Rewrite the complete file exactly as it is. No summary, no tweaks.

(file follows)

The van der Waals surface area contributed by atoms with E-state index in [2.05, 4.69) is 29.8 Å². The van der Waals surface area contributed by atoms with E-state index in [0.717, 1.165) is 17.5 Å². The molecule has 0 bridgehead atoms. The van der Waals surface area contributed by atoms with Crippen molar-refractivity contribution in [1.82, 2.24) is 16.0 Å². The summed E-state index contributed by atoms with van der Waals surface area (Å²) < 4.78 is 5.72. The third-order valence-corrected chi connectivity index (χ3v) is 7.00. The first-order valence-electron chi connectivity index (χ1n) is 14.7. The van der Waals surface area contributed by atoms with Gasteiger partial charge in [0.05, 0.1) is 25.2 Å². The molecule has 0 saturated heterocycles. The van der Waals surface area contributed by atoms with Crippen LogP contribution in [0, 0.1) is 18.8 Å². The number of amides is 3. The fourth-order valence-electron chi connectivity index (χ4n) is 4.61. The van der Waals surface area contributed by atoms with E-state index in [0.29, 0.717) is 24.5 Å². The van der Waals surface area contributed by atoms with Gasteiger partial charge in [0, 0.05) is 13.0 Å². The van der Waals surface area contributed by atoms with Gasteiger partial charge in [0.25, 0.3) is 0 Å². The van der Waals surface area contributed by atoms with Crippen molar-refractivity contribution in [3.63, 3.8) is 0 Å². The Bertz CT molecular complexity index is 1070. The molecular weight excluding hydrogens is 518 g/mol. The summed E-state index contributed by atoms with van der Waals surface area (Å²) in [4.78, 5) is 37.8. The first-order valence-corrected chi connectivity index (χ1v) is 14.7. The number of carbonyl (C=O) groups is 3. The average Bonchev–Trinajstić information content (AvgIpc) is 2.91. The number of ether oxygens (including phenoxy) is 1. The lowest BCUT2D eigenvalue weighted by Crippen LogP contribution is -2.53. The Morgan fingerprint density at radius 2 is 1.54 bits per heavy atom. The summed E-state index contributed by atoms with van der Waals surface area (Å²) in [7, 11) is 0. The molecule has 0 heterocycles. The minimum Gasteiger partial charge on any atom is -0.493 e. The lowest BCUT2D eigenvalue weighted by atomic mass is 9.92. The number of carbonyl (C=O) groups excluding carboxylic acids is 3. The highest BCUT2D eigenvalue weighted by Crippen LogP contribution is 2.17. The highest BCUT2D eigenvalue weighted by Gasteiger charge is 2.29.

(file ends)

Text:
The van der Waals surface area contributed by atoms with E-state index in [2.05, 4.69) is 29.8 Å². The van der Waals surface area contributed by atoms with E-state index in [0.717, 1.165) is 17.5 Å². The molecule has 0 bridgehead atoms. The van der Waals surface area contributed by atoms with Crippen molar-refractivity contribution in [1.82, 2.24) is 16.0 Å². The summed E-state index contributed by atoms with van der Waals surface area (Å²) < 4.78 is 5.72. The third-order valence-corrected chi connectivity index (χ3v) is 7.00. The first-order valence-electron chi connectivity index (χ1n) is 14.7. The van der Waals surface area contributed by atoms with Gasteiger partial charge in [0.05, 0.1) is 25.2 Å². The molecule has 0 saturated heterocycles. The van der Waals surface area contributed by atoms with Crippen LogP contribution in [0, 0.1) is 18.8 Å². The number of amides is 3. The fourth-order valence-electron chi connectivity index (χ4n) is 4.61. The van der Waals surface area contributed by atoms with E-state index in [0.29, 0.717) is 24.5 Å². The van der Waals surface area contributed by atoms with Gasteiger partial charge in [0, 0.05) is 13.0 Å². The van der Waals surface area contributed by atoms with Gasteiger partial charge in [0.25, 0.3) is 0 Å². The van der Waals surface area contributed by atoms with Crippen molar-refractivity contribution in [3.63, 3.8) is 0 Å². The Bertz CT molecular complexity index is 1070. The molecular weight excluding hydrogens is 518 g/mol. The summed E-state index contributed by atoms with van der Waals surface area (Å²) in [4.78, 5) is 37.8. The first-order valence-corrected chi connectivity index (χ1v) is 14.7. The number of carbonyl (C=O) groups is 3. The average Bonchev–Trinajstić information content (AvgIpc) is 2.91. The number of ether oxygens (including phenoxy) is 1. The lowest BCUT2D eigenvalue weighted by Crippen LogP contribution is -2.53. The Morgan fingerprint density at radius 2 is 1.54 bits per heavy atom. The summed E-state index contributed by atoms with van der Waals surface area (Å²) in [7, 11) is 0. The molecule has 0 heterocycles. The minimum Gasteiger partial charge on any atom is -0.493 e. The lowest BCUT2D eigenvalue weighted by atomic mass is 9.92. The number of carbonyl (C=O) groups excluding carboxylic acids is 3. The highest BCUT2D eigenvalue weighted by Crippen LogP contribution is 2.17. The highest BCUT2D eigenvalue weighted by Gasteiger charge is 2.29.